‘Round two’ for Cameo Building

Engineer’s report gets hearing before panel

Building was originally ordered demolished. Owners believe it can be repaired. Building was originally ordered demolished. Owners believe it can be repaired. It’s decision time on whether the Cameo Building stands or falls.


Rockdale’s Building Standards Commission was to meet at 5:30 p.m. Wednesday (May 1) to take up for the second time the case of the building most seriously damaged in last summer’s collapse of a 125-year retaining wall downtown.

But this time owner Gloria Thrasher can present the conclusions of a structural engineer that the building is sound enough to be restored instead of demolished, which was the original conclusion of the committee on March 6.

Two weeks ago the city council, acting on an appeal by Thrasher, set aside the commission’s order and sent the matter back through the hearing process.

EVIDENCE—During her appeal before the council, Thrasher was unable to present the conclusions of structural engineer C. D. Claycamp of College Station.

That’s because Claycamp’s inspection of the building wasn’t done until after the March 6 hearing.

“I’ve got a written report from Mr. Claycamp concluding that the building can be repaired,” Thrasher told The Reporter. “That’s what we would like to do.”

The city has indicated it would like to have its own structural engineer inspect the building and also wants to know the effects of demolition on adjacent structures. The fates of those buildings will also have to be addressed at some point in the future.

The Cameo building is viewed as the keystone to the situation, which has remained unresolved since the brick wall collapsed Aug. 29-30, 2012.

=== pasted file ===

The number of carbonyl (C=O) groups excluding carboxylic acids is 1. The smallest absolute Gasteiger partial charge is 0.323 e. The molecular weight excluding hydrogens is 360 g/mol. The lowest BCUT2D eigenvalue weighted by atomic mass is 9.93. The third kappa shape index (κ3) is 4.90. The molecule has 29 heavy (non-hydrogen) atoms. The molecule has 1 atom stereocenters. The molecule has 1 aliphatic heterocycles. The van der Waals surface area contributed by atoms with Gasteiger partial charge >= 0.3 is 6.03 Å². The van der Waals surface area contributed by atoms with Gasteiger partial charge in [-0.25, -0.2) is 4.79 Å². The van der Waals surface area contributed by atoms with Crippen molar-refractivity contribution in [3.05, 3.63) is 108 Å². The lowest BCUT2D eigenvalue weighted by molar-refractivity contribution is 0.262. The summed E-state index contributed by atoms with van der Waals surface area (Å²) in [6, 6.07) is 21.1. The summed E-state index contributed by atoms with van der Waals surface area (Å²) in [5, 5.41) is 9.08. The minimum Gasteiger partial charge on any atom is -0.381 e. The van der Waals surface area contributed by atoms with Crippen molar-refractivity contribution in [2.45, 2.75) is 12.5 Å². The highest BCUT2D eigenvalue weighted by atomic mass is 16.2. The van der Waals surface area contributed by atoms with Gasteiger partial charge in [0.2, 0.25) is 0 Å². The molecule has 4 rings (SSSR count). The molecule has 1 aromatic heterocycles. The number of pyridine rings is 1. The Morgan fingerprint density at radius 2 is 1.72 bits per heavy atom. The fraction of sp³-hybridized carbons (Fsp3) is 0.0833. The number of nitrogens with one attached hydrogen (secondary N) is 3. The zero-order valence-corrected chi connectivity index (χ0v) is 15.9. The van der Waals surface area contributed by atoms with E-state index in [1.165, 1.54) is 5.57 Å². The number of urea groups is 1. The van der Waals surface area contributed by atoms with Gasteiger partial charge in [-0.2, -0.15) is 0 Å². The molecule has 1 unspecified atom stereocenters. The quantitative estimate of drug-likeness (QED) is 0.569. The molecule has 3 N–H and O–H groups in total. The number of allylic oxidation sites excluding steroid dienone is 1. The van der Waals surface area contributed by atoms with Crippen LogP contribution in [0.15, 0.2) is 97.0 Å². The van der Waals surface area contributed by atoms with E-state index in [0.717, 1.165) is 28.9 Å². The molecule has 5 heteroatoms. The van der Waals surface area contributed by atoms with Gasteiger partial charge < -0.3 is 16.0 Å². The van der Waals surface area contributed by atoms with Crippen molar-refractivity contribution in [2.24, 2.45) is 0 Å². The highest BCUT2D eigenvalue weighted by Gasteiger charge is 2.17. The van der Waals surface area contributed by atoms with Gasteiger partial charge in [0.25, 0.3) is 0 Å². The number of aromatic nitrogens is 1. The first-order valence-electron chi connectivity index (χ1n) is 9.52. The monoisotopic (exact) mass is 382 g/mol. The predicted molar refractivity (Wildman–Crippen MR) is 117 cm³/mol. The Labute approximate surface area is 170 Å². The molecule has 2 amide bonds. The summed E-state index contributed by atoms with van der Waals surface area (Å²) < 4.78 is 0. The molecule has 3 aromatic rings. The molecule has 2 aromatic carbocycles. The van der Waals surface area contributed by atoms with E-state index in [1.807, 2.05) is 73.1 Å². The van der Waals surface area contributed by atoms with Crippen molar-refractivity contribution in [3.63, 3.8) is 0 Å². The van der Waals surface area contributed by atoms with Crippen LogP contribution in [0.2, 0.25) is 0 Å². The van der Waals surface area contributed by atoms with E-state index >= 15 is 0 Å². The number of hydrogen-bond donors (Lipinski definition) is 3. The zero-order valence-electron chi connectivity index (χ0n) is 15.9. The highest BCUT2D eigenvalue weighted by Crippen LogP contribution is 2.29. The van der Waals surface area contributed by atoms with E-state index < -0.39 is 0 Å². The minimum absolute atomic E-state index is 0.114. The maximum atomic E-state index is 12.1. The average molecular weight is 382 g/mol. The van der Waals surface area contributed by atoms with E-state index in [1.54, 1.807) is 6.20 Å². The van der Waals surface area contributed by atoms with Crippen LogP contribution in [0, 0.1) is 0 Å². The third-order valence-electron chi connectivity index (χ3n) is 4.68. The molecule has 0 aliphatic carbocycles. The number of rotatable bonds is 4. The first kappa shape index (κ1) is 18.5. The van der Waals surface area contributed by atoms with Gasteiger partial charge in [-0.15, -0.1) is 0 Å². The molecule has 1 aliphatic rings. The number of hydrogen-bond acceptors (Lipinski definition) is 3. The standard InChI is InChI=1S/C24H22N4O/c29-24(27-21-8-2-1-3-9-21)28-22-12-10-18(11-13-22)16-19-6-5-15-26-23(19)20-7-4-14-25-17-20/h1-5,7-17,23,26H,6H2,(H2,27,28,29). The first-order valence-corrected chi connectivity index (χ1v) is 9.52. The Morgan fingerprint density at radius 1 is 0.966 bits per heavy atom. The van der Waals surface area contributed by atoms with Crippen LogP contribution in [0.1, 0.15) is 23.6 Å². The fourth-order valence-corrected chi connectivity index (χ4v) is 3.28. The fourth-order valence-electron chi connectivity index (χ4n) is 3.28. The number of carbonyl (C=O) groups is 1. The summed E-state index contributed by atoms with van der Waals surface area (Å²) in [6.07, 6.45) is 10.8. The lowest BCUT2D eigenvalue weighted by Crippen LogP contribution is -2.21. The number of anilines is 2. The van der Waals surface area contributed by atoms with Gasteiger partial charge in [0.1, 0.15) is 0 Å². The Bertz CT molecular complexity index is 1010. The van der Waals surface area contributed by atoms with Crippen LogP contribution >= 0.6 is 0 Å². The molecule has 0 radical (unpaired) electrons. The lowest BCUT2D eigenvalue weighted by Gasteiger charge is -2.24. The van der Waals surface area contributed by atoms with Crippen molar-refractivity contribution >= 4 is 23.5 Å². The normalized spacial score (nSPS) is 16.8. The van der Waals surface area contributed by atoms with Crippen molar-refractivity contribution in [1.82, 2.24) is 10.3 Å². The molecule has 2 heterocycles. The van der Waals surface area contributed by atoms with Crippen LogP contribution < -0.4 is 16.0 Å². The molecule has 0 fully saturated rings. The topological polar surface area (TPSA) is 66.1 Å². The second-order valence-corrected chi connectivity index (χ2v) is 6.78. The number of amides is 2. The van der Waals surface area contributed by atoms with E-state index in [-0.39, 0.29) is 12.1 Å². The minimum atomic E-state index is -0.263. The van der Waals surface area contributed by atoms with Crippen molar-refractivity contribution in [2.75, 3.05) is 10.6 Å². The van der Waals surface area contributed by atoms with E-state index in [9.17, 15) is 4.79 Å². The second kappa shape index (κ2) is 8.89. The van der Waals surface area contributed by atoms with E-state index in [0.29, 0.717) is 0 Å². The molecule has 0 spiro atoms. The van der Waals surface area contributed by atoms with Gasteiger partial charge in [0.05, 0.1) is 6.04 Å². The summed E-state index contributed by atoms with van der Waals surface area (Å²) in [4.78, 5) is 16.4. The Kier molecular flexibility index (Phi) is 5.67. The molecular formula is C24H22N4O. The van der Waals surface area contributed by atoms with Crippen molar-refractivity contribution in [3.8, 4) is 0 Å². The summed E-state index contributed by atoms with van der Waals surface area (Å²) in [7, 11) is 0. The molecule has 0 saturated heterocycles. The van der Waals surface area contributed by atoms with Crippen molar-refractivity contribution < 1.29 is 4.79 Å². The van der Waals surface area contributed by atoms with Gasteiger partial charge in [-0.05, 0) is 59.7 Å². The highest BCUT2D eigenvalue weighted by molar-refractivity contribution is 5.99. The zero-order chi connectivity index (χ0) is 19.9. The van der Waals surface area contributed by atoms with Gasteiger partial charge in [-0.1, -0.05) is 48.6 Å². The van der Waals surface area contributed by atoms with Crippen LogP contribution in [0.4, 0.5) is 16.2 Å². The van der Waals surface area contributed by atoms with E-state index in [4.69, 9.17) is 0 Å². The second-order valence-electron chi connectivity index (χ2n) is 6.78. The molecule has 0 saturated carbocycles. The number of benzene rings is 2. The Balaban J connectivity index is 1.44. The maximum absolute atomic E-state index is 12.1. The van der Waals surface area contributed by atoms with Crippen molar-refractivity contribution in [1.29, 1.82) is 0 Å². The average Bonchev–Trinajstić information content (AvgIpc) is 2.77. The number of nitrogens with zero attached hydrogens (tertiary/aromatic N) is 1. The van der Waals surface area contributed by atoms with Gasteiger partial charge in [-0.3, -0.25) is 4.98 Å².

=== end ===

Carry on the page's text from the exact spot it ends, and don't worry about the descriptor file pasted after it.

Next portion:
ROOF—“The key to everything is the roof,” Thrasher said. “We’ve got to get a new roof on it. We’re okay now but there’s going to be a point where the moisture coming in is going to damage the building to the point where it can’t be repaired.”

At the last council session, some council members expressed concerns about the structure being secured and asked if the city could order the facade braced to prevent a possible collapse.

“The facade is free-standing,” Thrasher said. “It’s not about to fall. And if we’re allowed to put up a roof, that roof will be supported by poles. It won’t put any more stress on anything.”

Thrasher said the inside of the building has been cleaned up and the doors secured.

The commission’s original order March 6 gave the owner 14 days to secure the building and 60 to demolish it.

Once again, the building owner has the right to appeal the commission’s decision before the city council, which is empowered to sit as an appellate body and make a final decision.

The wall collapse damaged a total of five buildings. Two affected businesses have since re-opened and a third was in the process of moving and completed that move the same weekend.

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